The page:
From Publishers Weekly
Ahmad Shawkat, an educated Iraqi Kurd, was imprisoned and tortured by Saddam Hussein's regime for his dissident writings, fought in the Iran-Iraq war and endured the misery of life under the U.N. sanctions. Public radio correspondent Goldfarb hired him as a translator when he was covering the 2003 invasion and found him to be almost a poster person for the Bush administration's vision of a reconstructed Iraq—a secular, cultured, tolerant intellectual with a fierce commitment to democratic principles. Shawkat seemed poised to flourish after Saddam's fall when he received a grant from the occupation authorities to start a political newspaper and a "democracy training institute." But, Goldfarb says, the return of a corrupt ex-Baathist establishment under American patronage and the rise of Islamic militancy dashed Shawkat's hopes for a liberal democracy, and his editorials against these two tendencies finally got him assassinated. Goldfarb draws a delicate portrait of his friend and of the growing chaos and disillusionment of Iraqi society, where Shawkat's idealistic but rudderless writings—he named his newspaper Without Direction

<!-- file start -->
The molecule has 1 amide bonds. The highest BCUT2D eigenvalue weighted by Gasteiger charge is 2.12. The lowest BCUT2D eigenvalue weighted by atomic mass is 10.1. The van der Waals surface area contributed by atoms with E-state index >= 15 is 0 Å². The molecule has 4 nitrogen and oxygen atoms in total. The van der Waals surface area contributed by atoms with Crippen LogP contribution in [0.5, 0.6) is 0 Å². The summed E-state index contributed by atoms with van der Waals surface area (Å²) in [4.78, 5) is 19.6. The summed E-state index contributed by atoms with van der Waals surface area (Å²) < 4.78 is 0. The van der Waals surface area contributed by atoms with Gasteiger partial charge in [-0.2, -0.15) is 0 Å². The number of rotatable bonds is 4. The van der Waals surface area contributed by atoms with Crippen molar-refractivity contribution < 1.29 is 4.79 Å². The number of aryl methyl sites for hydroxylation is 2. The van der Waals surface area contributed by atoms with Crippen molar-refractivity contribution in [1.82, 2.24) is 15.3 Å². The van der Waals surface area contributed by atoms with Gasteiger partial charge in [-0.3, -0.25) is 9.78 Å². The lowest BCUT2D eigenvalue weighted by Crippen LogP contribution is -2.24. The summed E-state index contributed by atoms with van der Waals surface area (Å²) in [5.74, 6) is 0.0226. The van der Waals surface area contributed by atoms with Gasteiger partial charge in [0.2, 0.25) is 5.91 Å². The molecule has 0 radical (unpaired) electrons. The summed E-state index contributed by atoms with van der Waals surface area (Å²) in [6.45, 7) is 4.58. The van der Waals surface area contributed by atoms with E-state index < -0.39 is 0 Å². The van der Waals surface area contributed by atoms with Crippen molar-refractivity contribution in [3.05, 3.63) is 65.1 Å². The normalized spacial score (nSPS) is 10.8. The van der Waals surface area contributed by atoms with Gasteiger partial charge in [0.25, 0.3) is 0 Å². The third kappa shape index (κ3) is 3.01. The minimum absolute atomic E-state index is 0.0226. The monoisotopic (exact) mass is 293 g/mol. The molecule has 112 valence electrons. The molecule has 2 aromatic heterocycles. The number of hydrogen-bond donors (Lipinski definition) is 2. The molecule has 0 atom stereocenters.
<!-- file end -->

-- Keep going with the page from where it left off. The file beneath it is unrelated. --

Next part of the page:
—were pushed aside by hardening attitudes. Shawkat emerges as a tragic figure, a voice of individual conscience in a country still ruled by rigid ideology and tribal loyalties. Photos.
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Americans are understandably focused upon the loss of our own blood and treasure as the war in Iraq drags on. But this extraordinary work should remind us that it is the people of Iraq who suffered under Saddam and who continue to bear the brunt of the ongoing carnage.Goldfarb is an award-winning foreign correspondent for National Public Radio. His work is a deeply personal account centered on his friendship with Ahmad Shawkat, a Kurd who served as his interpreter during the early "conventional" phase of the war. Shawkat, an eloquent and inspiringly brave man, was a victim of Baathist tyranny, a reluctant warrior in the Iran-Iraq war, and a man committed to building a freer and more compassionate society. Tragically, the savagery of this conflict leaves no one safe, and his martyrdom makes this a poignant, sad tale.
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